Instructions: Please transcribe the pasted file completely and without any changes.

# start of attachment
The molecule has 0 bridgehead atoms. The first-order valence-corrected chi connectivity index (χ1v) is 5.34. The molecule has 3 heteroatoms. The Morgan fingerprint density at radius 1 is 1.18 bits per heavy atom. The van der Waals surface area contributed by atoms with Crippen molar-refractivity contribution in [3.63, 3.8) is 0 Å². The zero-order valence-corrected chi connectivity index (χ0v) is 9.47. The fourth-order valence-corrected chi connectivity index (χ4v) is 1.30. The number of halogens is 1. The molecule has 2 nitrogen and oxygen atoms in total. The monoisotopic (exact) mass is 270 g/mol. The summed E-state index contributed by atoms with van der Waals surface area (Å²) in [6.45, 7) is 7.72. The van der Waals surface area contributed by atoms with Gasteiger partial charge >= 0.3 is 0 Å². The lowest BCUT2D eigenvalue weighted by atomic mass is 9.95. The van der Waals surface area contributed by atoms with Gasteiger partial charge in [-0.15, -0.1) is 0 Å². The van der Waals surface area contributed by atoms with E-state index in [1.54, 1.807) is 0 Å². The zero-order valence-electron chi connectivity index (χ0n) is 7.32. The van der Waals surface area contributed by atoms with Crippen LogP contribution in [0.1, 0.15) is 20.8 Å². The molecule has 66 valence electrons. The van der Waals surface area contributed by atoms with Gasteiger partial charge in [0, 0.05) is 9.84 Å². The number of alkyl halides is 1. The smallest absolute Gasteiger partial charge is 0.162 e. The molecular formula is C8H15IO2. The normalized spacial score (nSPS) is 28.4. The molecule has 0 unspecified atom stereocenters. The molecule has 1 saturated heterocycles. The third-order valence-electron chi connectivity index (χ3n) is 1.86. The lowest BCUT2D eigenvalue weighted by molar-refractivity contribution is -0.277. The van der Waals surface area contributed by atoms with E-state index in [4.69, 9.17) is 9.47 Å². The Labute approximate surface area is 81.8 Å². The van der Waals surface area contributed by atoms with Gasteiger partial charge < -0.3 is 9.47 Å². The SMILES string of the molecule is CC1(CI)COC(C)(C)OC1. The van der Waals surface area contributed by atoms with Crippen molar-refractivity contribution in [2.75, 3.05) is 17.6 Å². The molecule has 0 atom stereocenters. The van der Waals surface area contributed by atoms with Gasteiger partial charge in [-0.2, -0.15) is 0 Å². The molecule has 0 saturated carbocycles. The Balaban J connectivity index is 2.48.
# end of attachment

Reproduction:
The molecule has 0 bridgehead atoms. The first-order valence-corrected chi connectivity index (χ1v) is 5.34. The molecule has 3 heteroatoms. The Morgan fingerprint density at radius 1 is 1.18 bits per heavy atom. The van der Waals surface area contributed by atoms with Crippen molar-refractivity contribution in [3.63, 3.8) is 0 Å². The zero-order valence-corrected chi connectivity index (χ0v) is 9.47. The fourth-order valence-corrected chi connectivity index (χ4v) is 1.30. The number of halogens is 1. The molecule has 2 nitrogen and oxygen atoms in total. The monoisotopic (exact) mass is 270 g/mol. The summed E-state index contributed by atoms with van der Waals surface area (Å²) in [6.45, 7) is 7.72. The van der Waals surface area contributed by atoms with Gasteiger partial charge >= 0.3 is 0 Å². The lowest BCUT2D eigenvalue weighted by atomic mass is 9.95. The van der Waals surface area contributed by atoms with Gasteiger partial charge in [-0.15, -0.1) is 0 Å². The van der Waals surface area contributed by atoms with E-state index in [1.54, 1.807) is 0 Å². The zero-order valence-electron chi connectivity index (χ0n) is 7.32. The van der Waals surface area contributed by atoms with Crippen LogP contribution in [0.1, 0.15) is 20.8 Å². The molecule has 66 valence electrons. The van der Waals surface area contributed by atoms with Gasteiger partial charge in [0, 0.05) is 9.84 Å². The number of alkyl halides is 1. The smallest absolute Gasteiger partial charge is 0.162 e. The molecular formula is C8H15IO2. The normalized spacial score (nSPS) is 28.4. The molecule has 0 unspecified atom stereocenters. The molecule has 1 saturated heterocycles. The third-order valence-electron chi connectivity index (χ3n) is 1.86. The lowest BCUT2D eigenvalue weighted by molar-refractivity contribution is -0.277. The van der Waals surface area contributed by atoms with E-state index in [4.69, 9.17) is 9.47 Å². The Labute approximate surface area is 81.8 Å². The van der Waals surface area contributed by atoms with Gasteiger partial charge < -0.3 is 9.47 Å². The SMILES string of the molecule is CC1(CI)COC(C)(C)OC1. The van der Waals surface area contributed by atoms with Crippen molar-refractivity contribution in [2.75, 3.05) is 17.6 Å². The molecule has 0 atom stereocenters. The van der Waals surface area contributed by atoms with Gasteiger partial charge in [-0.2, -0.15) is 0 Å². The molecule has 0 saturated carbocycles. The Balaban J connectivity index is 2.48.